8. ^ Peterson, Matt (2004-09-06). "Impossible dream - Bellevue awakens with upset of De La Salle". The Seattle Times. p. D1. Retrieved 2009-11-04. 
  9. ^ "Class 3A State Championship: Ferndale (13-1) VS. Bellevue (12-0)". The Bellingham Herald. 2004-12-03. p. 2D. Retrieved 2009-11-04. 
  10. ^ "November 23 Eastside athletes of the week". King County Journal. 2004-11-24. Retrieved 2009-11-04. 
  11. ^ "Star Times The Seattle Times 27th all-area football team - Players and coach were selected from King and Snohomish counties by Seattle Times sportswriters and editors after the regular season". The Seattle Times. 2004-12-02. p. D5. Retrieved 2009-11-04. 
  12. ^ Lambert, Ryan (2004-12-04). "Hard-fought fourth: Bellevue fends off Ferndale, keeps streak intact". King County Journal. Retrieved 2009-11-04. 
  13. ^ Cnockaert, Jim (2004-12-06). "Preps: Wolverines aren't finished just yet". King County Journal. Retrieved 2009-11-04. 
  14. ^ "State stars of the week". The Seattle Times. 2004-12-08. p. E5. Retrieved 2009-11-04. 
  15. ^ Bergin, Mark (2004-12-03). "Team For The Ages - Three-Time Champ Wolverines Seek Place In History". Seattle Post-Intelligencer. p. E1. Retrieved 2009-11-04. 
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  17. ^ "Seattle Times All-state Team". The Seattle Times. 2004-12-18. p. D7. Retrieved 2009-11-04.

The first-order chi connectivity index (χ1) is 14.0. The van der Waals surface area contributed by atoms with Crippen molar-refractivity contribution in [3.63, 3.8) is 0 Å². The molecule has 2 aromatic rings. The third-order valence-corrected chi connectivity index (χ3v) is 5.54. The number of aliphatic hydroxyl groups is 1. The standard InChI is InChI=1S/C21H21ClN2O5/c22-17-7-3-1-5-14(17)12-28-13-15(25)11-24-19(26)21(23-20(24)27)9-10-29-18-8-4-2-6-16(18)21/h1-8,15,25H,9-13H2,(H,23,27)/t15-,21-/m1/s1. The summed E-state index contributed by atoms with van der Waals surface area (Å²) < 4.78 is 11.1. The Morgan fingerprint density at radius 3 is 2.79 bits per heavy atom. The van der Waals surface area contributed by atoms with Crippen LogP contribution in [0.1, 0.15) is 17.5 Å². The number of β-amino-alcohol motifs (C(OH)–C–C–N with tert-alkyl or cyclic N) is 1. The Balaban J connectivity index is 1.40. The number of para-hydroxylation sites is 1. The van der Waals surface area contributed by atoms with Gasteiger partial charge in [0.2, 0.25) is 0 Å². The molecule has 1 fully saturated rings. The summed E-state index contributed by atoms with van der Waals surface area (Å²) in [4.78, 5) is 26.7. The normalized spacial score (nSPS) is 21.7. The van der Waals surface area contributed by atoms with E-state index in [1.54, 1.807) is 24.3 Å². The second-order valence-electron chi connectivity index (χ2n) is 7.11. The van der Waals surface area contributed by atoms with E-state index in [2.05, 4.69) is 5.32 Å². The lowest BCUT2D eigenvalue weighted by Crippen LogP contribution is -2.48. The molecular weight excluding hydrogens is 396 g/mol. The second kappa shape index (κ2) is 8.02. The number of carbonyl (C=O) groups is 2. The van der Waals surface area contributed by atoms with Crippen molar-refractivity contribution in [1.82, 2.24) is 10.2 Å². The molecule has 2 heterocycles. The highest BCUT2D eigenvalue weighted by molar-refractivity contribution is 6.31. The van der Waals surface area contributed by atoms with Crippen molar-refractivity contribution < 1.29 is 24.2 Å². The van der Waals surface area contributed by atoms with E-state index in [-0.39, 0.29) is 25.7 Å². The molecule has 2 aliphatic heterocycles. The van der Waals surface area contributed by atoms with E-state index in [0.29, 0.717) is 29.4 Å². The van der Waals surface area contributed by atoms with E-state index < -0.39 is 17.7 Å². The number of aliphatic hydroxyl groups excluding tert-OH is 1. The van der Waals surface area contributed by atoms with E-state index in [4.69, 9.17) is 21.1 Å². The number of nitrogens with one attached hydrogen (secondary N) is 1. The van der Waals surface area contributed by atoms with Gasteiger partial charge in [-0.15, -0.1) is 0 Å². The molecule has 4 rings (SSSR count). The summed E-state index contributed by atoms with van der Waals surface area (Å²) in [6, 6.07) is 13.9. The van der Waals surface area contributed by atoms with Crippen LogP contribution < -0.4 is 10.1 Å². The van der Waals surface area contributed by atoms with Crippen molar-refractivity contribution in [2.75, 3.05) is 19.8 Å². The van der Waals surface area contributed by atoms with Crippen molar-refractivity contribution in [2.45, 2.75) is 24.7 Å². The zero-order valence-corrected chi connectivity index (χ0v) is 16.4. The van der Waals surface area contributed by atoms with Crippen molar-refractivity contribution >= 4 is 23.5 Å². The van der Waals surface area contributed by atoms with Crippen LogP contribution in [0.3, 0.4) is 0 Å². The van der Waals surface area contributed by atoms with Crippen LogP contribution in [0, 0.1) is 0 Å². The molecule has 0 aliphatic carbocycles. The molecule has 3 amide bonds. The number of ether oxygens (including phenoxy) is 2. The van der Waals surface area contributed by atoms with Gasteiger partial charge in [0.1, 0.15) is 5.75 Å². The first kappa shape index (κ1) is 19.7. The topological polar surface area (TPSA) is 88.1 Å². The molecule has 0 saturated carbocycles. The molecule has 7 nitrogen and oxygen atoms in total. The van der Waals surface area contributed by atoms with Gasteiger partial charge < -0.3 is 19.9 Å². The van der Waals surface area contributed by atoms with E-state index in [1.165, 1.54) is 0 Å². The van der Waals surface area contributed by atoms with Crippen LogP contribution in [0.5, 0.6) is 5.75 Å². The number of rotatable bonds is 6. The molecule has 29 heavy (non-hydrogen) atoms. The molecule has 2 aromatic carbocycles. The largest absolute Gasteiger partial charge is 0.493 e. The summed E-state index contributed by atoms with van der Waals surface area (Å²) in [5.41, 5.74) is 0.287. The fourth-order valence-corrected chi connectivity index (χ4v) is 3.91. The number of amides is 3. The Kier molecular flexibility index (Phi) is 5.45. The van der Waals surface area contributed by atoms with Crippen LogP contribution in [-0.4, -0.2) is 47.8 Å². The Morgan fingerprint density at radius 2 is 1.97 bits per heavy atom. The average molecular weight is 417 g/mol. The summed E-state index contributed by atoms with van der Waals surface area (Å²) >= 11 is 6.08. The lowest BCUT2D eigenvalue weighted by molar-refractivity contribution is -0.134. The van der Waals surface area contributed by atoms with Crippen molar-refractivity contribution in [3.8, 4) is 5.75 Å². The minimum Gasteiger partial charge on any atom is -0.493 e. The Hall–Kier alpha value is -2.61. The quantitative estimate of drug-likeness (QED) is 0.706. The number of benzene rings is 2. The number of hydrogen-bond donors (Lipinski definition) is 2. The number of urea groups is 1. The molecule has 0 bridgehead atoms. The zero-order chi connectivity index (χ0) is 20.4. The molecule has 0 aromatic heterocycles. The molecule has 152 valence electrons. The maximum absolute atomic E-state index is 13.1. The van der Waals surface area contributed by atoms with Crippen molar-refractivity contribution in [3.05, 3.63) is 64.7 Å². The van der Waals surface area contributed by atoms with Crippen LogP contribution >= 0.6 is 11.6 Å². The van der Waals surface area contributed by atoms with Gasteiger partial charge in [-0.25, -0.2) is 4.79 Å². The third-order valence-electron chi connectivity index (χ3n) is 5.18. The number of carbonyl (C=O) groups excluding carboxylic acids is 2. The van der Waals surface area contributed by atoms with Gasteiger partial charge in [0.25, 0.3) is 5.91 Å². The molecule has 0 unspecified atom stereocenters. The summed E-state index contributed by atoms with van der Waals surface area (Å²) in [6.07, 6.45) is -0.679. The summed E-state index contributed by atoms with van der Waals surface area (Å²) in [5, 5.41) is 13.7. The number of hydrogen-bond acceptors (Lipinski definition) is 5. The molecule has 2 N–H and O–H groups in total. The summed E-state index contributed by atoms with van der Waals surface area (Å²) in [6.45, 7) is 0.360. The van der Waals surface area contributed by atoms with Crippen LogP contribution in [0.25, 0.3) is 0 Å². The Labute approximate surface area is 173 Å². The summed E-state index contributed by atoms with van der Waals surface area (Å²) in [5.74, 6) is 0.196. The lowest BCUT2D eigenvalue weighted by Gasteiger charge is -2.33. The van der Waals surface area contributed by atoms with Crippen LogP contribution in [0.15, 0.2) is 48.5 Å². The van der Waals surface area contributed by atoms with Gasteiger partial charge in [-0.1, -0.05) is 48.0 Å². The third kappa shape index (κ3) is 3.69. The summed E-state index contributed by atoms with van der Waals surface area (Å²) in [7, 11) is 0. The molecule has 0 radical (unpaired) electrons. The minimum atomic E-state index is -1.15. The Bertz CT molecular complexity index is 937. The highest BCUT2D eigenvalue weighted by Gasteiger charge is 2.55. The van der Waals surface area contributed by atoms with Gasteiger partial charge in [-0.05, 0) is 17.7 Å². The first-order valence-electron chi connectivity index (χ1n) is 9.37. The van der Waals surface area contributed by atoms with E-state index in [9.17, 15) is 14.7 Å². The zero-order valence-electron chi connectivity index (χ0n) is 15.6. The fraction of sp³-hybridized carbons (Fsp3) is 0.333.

18. ^ Chancellor, Chris (2005-02-28). "Eastside Boys Hoops: Interlake finding groove, but it hasn't been easy". King County Journal. Retrieved 2009-11-04. 
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  20. ^ Pacey, Doug (2005-06-02). "Around The Country". The Bellingham Herald. p. 3B. Retrieved 2009-11-04. 
  21. ^ "Locker in SI advertisement". The Bellingham Herald. 2005-07-02. p. 1B. Retrieved 2009-11-05. 
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  25. ^ a b Bergin, Mark (2005-10-22). "Wolverines Pound Overmatched Saints". Seattle Post-Intelligencer. p. D8. Retrieved 2009-11-06. 
  26. ^ Ko, Michael (2005-10-29). "Bellevue beaten - Issaquah 31, Bellevue 28 Eagles end Wolverines' 30-game streak". The Seattle Times. p. D1. Retrieved 2009-11-06. 
  27. ^ Sandsberry, Scott (2005-11-18). "Prep Football - Another goal in sight for Mustangs". Yakima Herald-Republic. Retrieved 2009-11-06.